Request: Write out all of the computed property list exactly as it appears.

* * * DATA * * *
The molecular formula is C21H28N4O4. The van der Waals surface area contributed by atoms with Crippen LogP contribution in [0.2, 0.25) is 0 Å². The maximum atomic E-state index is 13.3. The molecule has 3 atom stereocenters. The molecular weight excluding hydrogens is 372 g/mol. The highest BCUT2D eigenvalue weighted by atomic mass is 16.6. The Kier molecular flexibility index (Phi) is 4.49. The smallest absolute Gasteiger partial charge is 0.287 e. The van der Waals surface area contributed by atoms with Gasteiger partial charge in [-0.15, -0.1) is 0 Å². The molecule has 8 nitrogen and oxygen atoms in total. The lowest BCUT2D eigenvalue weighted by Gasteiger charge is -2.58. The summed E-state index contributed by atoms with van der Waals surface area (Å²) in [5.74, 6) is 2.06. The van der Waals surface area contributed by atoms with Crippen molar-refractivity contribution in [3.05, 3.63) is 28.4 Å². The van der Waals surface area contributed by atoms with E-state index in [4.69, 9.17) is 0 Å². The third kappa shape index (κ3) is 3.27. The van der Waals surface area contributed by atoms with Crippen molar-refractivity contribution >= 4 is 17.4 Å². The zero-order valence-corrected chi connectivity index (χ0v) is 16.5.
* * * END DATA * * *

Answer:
The molecular formula is C21H28N4O4. The van der Waals surface area contributed by atoms with Crippen LogP contribution in [0.2, 0.25) is 0 Å². The maximum atomic E-state index is 13.3. The molecule has 3 atom stereocenters. The molecular weight excluding hydrogens is 372 g/mol. The highest BCUT2D eigenvalue weighted by atomic mass is 16.6. The Kier molecular flexibility index (Phi) is 4.49. The smallest absolute Gasteiger partial charge is 0.287 e. The van der Waals surface area contributed by atoms with Gasteiger partial charge in [-0.15, -0.1) is 0 Å². The molecule has 8 nitrogen and oxygen atoms in total. The lowest BCUT2D eigenvalue weighted by Gasteiger charge is -2.58. The summed E-state index contributed by atoms with van der Waals surface area (Å²) in [5.74, 6) is 2.06. The van der Waals surface area contributed by atoms with Crippen molar-refractivity contribution in [3.05, 3.63) is 28.4 Å². The van der Waals surface area contributed by atoms with E-state index in [4.69, 9.17) is 0 Å². The third kappa shape index (κ3) is 3.27. The van der Waals surface area contributed by atoms with Crippen molar-refractivity contribution >= 4 is 17.4 Å². The zero-order valence-corrected chi connectivity index (χ0v) is 16.5.